UN adopted resolution calling on governments to stop child marriages
UNGA rights committee adopted the first-ever resolution calling on governments to stop child marriages.
The United Nations General Assembly (UNGA) rights committee on 21 November 2014 adopted the first-ever resolution calling on governments to stop child marriages.
The resolution was presented by Canada and Zambia. The 118 countries sponsored the resolution that includes Mali, Ethiopia and the Central African Republic, which are among the 10 countries with the highest rates of child marriage.
The resolution urges all the states to enact laws to end child, early and forced marriages that is to end about 15 million girls worldwide become child brides every year and more than 700 million women are married before the age of 18 globally.
According to the resolution, early marriage is also a serious threat to the physical and psychological health of girls who are not physically mature enough as it increases the risk of unintended pregnancy, maternal and newborn mortality and sexually transmitted infections.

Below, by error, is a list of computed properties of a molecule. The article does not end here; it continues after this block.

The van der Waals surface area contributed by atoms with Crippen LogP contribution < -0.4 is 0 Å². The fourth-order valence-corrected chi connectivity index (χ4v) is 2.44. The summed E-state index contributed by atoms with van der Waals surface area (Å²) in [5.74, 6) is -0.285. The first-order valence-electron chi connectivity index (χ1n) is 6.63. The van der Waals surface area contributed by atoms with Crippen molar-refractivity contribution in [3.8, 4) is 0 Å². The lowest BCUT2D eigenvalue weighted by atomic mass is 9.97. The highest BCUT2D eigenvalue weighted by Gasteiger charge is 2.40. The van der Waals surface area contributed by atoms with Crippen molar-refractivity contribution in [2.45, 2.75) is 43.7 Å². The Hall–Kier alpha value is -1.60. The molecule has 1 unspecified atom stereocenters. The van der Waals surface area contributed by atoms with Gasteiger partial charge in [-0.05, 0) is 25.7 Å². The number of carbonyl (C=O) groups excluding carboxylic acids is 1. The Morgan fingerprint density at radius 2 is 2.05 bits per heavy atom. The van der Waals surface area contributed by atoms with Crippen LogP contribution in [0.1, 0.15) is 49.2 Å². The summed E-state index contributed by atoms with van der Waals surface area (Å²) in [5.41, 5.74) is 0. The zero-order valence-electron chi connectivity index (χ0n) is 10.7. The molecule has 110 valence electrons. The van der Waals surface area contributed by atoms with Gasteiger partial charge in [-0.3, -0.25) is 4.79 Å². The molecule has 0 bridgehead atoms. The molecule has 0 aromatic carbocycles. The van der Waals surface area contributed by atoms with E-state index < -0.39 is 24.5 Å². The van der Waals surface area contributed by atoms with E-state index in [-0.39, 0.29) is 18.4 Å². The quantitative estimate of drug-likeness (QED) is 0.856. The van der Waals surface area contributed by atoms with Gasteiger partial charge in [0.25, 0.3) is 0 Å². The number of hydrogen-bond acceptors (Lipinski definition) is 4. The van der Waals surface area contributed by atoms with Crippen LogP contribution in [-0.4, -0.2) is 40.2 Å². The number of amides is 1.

At the UNGA rights committee, Britain took the floor to express disappointment on behalf of some 20 countries over the failure of earlier resolution to address girl’s education about their sexuality.
According UN statistics, child marriage among girls is most common in south Asia and sub-Saharan Africa especially in Niger, Bangladesh and India countries.
• In Niger, West Africa has the highest overall rate that is 77 percent of women between 20 and 49 were married before the age of 18.
• Bangladesh has the most girls who married under 15 and India is home to one third of all child brides worldwide.
The resolution will go to the full UN General Assembly for formal approval in December 2014 and then the resolution is not legally binding but can increase political pressure on countries.